{
      for (int i=0;i<4;i++)
      {
         for (int j=0;j<4;j++)
         {
            result[i][j]=0.0f;
            for (int k=0;k<4;k++)
            {
               result[i][j]+=mat1[i][k]*mat2[k][j];
            }
          }
      }
    }
    If you have variable sized matrices and are not against using C++ then I would recommend creating a matrix class that can handle all types and sizes of matrices. You could then write generic C functions that know how to concatenate as well as IF two matrices can be concatenated.

    This is the approach I used in the past before the D3DX library was widely used and available.
    My matrix class would control all aspects of a matrix and I had a generic matrix library that could multiply different sized matrices together provided the sizes were provided by the caller.

    There are cases in which two matrices cannot be concatenated and your code should check for this. It is not the easiest task to create an all-inclusive matrix library that can handle any size matrix. My use of matrices has always been directly linked to doing 3D graphics and as such I rarely concatenate any matrix over 4x4 or under 3x3.

    In order to code a function to multiply a vector by a matrix you also must satsify certain conditions. If you know how many components a vector has and the size of the matrix then the code is easy. Coding a universal function to multiply matrices and vectors regardless of size is also not the easiest task.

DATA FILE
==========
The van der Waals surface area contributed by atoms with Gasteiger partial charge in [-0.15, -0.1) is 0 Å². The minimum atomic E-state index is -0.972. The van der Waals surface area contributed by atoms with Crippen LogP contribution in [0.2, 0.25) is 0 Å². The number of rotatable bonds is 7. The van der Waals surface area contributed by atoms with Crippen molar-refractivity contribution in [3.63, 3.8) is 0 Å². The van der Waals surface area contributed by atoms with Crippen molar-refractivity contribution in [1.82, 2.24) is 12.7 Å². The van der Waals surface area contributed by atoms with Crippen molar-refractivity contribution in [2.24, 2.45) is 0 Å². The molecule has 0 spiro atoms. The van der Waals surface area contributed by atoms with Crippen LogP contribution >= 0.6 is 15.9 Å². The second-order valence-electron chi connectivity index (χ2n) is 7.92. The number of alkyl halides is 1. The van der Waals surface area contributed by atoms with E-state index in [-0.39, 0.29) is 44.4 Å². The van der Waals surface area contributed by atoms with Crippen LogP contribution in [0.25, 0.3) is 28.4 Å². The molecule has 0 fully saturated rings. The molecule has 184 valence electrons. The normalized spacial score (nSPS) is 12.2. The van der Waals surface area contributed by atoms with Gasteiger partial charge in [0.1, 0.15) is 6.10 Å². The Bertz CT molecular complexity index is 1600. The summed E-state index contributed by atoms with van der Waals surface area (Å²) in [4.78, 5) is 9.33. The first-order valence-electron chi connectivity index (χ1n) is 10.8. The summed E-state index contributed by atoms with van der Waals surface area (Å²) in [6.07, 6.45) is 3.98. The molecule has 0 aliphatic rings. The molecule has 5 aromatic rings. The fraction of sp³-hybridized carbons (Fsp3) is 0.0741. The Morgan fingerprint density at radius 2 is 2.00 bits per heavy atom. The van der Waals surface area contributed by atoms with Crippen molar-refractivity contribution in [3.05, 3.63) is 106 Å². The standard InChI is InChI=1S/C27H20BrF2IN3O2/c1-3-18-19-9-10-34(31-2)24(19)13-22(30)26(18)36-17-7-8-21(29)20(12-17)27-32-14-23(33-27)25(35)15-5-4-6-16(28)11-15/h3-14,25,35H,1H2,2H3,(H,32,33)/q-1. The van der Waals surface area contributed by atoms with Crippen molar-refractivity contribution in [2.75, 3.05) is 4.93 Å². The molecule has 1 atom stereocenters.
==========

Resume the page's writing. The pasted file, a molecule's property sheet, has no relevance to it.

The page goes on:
This is how you multiply a 3D vector by a 4x4 matrix.

    Code:
    struct Vector3
    {
       float x,y,z;
    };
    
    void VectorMul4x4(const Vector3 in,const float Mat[4][4],Vector3 &out)
    {
      out.x=in.x*mat[0][0]+in.y*mat[0][1]+in.z*mat[0][2]+mat[0][3];
      out.y=in.x*mat[1][0]+in.y*mat[1][1]+in.z*mat[1][2]+mat[1][3];
      out.z=in.x*mat[2][0]+in.y*mat[2][1]+in.z*mat[2][2]+mat[2][3];
    }
    Note that this code only works for right handed coordinate systems.

    I would not create a function that did everything you wanted in one swoop. It is much easier to create several generic functions that will concatenate matrices and that will multiply vectors by matrices or more appropriately transform a vector by a matrix. If you have the Direct3D SDK you can look in the help file and it will show you how to transform matrices and vectors and the math behind it. There is also tons of information on the net about this topic. I recommend www.gamedev.net which has several articles on this topic as well as a lot of source code. Another is www.gamasutra.com which also has tons of information on this very topic. Since 3D graphics are so popular and since matrices and 3D graphics are like bread and butter, it's very easy now to find tons of resources about operations on vectors and matrices. I recommend you read up on vectors and matrices and the different operations for both before coding anything.
    Last edited by VirtualAce; 06-07-2007 at 01:17 AM.